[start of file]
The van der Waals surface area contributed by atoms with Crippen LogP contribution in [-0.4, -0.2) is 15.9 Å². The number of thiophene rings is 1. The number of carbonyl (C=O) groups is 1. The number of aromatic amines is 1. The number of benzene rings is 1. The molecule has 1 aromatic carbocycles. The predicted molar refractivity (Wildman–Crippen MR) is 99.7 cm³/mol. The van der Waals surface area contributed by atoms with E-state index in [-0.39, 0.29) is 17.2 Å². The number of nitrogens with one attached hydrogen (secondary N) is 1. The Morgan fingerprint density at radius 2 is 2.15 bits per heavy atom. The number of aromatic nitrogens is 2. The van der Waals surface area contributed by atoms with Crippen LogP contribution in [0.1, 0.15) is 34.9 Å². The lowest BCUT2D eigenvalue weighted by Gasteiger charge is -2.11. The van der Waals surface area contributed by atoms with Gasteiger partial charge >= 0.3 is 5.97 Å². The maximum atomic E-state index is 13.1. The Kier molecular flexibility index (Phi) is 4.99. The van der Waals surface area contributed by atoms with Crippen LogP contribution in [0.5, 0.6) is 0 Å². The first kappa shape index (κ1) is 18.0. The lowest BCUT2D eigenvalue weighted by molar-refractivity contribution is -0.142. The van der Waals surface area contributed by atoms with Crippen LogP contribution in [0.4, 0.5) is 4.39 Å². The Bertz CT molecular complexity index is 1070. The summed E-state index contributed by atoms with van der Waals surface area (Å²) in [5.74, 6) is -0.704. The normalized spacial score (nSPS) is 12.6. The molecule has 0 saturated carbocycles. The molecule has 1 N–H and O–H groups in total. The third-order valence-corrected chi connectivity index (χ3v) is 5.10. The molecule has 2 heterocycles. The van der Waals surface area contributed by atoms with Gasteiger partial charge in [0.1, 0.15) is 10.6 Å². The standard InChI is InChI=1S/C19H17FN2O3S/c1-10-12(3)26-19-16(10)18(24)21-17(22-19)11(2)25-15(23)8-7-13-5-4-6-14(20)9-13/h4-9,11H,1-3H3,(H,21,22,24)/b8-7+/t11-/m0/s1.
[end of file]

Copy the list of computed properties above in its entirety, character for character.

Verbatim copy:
The van der Waals surface area contributed by atoms with Crippen LogP contribution in [-0.4, -0.2) is 15.9 Å². The number of thiophene rings is 1. The number of carbonyl (C=O) groups is 1. The number of aromatic amines is 1. The number of benzene rings is 1. The molecule has 1 aromatic carbocycles. The predicted molar refractivity (Wildman–Crippen MR) is 99.7 cm³/mol. The van der Waals surface area contributed by atoms with E-state index in [-0.39, 0.29) is 17.2 Å². The number of nitrogens with one attached hydrogen (secondary N) is 1. The Morgan fingerprint density at radius 2 is 2.15 bits per heavy atom. The number of aromatic nitrogens is 2. The van der Waals surface area contributed by atoms with Crippen LogP contribution in [0.1, 0.15) is 34.9 Å². The lowest BCUT2D eigenvalue weighted by Gasteiger charge is -2.11. The van der Waals surface area contributed by atoms with Gasteiger partial charge >= 0.3 is 5.97 Å². The maximum atomic E-state index is 13.1. The Kier molecular flexibility index (Phi) is 4.99. The van der Waals surface area contributed by atoms with Crippen LogP contribution in [0.5, 0.6) is 0 Å². The first kappa shape index (κ1) is 18.0. The lowest BCUT2D eigenvalue weighted by molar-refractivity contribution is -0.142. The van der Waals surface area contributed by atoms with Crippen LogP contribution in [0.4, 0.5) is 4.39 Å². The Bertz CT molecular complexity index is 1070. The summed E-state index contributed by atoms with van der Waals surface area (Å²) in [5.74, 6) is -0.704. The normalized spacial score (nSPS) is 12.6. The molecule has 0 saturated carbocycles. The molecule has 1 N–H and O–H groups in total. The third-order valence-corrected chi connectivity index (χ3v) is 5.10. The molecule has 2 heterocycles. The van der Waals surface area contributed by atoms with Gasteiger partial charge in [0.1, 0.15) is 10.6 Å². The standard InChI is InChI=1S/C19H17FN2O3S/c1-10-12(3)26-19-16(10)18(24)21-17(22-19)11(2)25-15(23)8-7-13-5-4-6-14(20)9-13/h4-9,11H,1-3H3,(H,21,22,24)/b8-7+/t11-/m0/s1.